to us old guys likely no... which is one good reason to have a diverse crowd here that can understand and answer these kinds of questions.

    obviously I have no idea what you are doing here... or why. and that perfectly ok.
     
  4. PerryBee

    PerryBee New Member

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    I hear you tec :lol:

    The one thing I might have noticed in the first post is that putting 2 foundationless frames between the "brood' frames and the "food" frames could be dicey. With that much open space (2 foundationless frames side by side) you may get some creative comb building. Like Joseph suggests, keep your foundationless frames between drawn frames to give the bees a guide as to the comb building.
     
  5. DLMKA

    DLMKA New Member

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    I've read not to split frames of brood so I should keep those all together in the middle and put one empty frame between the brood and full honey frames. It should look like this then after installing the nuc into the first deep

    EEHEBBBEHE

    where,
    B = brood
    H = honey
    E = empty foundationless frame

    After the first box is nearing full I'll add the second deep. I can't imagine I can just give them a box of empty frames so can I move drawn frames from the bottom box to the top or should I just give them 5 frames with foundation and 5 without and alternate them? Am I just better off as a total newb to just use foundation in everything and start switching everything over to foundationless after I have plenty of straight, drawn comb.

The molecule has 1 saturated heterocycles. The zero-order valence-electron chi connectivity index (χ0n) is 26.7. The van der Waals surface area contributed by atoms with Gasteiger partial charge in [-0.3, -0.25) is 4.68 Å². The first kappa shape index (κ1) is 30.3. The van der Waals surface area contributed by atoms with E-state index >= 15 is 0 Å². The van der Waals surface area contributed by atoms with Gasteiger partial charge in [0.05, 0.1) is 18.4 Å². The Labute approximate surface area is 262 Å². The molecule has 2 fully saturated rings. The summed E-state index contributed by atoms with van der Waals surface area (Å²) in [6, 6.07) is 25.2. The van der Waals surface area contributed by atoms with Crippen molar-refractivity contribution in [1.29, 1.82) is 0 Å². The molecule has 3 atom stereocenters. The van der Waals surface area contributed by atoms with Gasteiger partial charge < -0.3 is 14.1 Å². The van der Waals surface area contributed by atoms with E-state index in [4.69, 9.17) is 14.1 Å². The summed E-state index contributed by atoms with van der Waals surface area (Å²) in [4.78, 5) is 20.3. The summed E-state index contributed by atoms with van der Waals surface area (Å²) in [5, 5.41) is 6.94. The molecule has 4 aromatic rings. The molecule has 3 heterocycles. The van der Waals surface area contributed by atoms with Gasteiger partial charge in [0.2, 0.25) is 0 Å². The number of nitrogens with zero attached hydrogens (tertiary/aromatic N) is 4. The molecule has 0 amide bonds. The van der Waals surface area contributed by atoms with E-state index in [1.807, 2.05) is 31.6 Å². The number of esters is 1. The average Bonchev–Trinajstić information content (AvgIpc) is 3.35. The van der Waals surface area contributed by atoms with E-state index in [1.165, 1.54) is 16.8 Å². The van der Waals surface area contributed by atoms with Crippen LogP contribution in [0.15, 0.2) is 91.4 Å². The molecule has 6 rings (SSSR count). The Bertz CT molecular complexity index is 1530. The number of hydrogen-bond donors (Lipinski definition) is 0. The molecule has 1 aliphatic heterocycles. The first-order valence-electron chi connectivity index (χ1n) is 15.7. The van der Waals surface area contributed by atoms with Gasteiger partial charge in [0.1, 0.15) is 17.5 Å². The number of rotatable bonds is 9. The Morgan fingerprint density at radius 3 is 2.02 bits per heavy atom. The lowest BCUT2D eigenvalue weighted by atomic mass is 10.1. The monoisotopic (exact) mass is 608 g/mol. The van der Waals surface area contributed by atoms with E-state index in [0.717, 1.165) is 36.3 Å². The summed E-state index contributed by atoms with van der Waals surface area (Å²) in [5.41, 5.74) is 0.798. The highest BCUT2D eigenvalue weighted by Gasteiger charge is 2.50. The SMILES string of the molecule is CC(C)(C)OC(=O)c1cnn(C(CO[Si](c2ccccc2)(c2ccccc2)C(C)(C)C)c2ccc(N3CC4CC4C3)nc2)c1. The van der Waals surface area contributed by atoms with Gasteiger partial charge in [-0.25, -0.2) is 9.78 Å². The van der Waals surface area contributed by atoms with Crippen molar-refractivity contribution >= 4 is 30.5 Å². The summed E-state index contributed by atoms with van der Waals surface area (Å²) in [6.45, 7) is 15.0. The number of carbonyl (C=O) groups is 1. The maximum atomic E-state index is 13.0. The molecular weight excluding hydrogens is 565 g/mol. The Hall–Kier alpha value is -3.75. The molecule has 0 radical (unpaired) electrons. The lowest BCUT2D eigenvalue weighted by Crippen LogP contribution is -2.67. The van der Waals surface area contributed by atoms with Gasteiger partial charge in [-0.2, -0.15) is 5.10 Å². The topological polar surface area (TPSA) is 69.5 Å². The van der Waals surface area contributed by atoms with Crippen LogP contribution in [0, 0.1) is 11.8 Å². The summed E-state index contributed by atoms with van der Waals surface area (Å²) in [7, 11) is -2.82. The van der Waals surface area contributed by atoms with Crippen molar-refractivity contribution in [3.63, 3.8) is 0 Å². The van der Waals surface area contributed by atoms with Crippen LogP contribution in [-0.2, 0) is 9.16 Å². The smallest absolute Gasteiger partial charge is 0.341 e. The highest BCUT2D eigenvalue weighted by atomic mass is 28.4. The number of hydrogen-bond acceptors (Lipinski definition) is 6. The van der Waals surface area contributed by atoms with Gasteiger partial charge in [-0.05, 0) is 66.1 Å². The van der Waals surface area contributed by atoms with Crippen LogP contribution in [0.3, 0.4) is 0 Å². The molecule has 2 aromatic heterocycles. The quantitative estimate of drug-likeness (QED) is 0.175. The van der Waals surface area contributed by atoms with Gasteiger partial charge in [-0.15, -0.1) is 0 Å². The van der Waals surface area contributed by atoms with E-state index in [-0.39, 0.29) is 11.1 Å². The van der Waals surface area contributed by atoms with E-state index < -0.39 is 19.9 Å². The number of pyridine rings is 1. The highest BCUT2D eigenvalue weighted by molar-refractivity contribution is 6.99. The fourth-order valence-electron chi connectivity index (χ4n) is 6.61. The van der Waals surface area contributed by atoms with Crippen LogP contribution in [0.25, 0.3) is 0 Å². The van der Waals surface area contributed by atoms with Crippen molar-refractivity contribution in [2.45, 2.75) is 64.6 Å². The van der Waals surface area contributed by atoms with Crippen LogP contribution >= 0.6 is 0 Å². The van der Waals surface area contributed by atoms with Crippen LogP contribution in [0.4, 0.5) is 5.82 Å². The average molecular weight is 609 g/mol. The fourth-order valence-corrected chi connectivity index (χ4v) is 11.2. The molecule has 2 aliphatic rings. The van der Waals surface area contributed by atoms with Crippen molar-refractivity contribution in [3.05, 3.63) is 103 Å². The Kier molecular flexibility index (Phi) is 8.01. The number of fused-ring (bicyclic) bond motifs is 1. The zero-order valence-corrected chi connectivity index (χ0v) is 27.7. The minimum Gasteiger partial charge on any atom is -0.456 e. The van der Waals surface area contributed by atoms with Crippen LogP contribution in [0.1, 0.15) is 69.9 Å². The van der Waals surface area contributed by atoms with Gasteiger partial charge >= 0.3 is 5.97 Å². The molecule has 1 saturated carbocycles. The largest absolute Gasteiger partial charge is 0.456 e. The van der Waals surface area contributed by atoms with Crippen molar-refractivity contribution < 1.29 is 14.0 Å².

6. Iddee

    Iddee New Member

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    ""Don't break up the brood nest"" is a general recommendation for all weather. You can put an empty in the center of the broodnest if there is no chance of chilling.

    I recommend newbies start with foundation and then if they want foundationless, work them in a few at a time. It will save a lot of wasted comb being cut out, along with the brood and supplies it contains. And that isn't even considering the heartache that goes along with it.
     
  7. tecumseh

    tecumseh New Member

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    as to be expected us old guys (myself and Iddee) largely see eye to eye on this one.